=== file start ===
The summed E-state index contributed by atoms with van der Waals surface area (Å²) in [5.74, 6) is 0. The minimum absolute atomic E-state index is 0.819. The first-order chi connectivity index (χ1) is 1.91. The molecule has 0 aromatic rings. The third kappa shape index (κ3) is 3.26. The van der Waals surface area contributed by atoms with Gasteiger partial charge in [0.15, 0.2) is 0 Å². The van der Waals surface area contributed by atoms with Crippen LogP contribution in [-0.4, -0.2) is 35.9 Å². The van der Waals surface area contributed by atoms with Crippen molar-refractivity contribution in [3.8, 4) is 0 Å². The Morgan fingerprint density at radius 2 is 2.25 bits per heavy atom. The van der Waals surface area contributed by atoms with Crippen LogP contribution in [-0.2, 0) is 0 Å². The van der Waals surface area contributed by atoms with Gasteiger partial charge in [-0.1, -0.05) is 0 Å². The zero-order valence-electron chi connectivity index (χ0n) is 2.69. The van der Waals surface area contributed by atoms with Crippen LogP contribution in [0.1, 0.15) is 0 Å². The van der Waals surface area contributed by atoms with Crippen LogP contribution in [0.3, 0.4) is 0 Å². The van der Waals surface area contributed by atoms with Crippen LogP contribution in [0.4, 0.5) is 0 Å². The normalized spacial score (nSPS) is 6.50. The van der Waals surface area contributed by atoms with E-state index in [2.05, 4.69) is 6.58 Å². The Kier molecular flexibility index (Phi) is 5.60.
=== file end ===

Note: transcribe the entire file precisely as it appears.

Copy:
The summed E-state index contributed by atoms with van der Waals surface area (Å²) in [5.74, 6) is 0. The minimum absolute atomic E-state index is 0.819. The first-order chi connectivity index (χ1) is 1.91. The molecule has 0 aromatic rings. The third kappa shape index (κ3) is 3.26. The van der Waals surface area contributed by atoms with Gasteiger partial charge in [0.15, 0.2) is 0 Å². The van der Waals surface area contributed by atoms with Crippen LogP contribution in [-0.4, -0.2) is 35.9 Å². The van der Waals surface area contributed by atoms with Crippen molar-refractivity contribution in [3.8, 4) is 0 Å². The Morgan fingerprint density at radius 2 is 2.25 bits per heavy atom. The van der Waals surface area contributed by atoms with Crippen LogP contribution in [-0.2, 0) is 0 Å². The van der Waals surface area contributed by atoms with Gasteiger partial charge in [-0.1, -0.05) is 0 Å². The zero-order valence-electron chi connectivity index (χ0n) is 2.69. The van der Waals surface area contributed by atoms with Crippen LogP contribution in [0.1, 0.15) is 0 Å². The van der Waals surface area contributed by atoms with Crippen LogP contribution in [0.3, 0.4) is 0 Å². The van der Waals surface area contributed by atoms with Crippen LogP contribution in [0.4, 0.5) is 0 Å². The normalized spacial score (nSPS) is 6.50. The van der Waals surface area contributed by atoms with E-state index in [2.05, 4.69) is 6.58 Å². The Kier molecular flexibility index (Phi) is 5.60.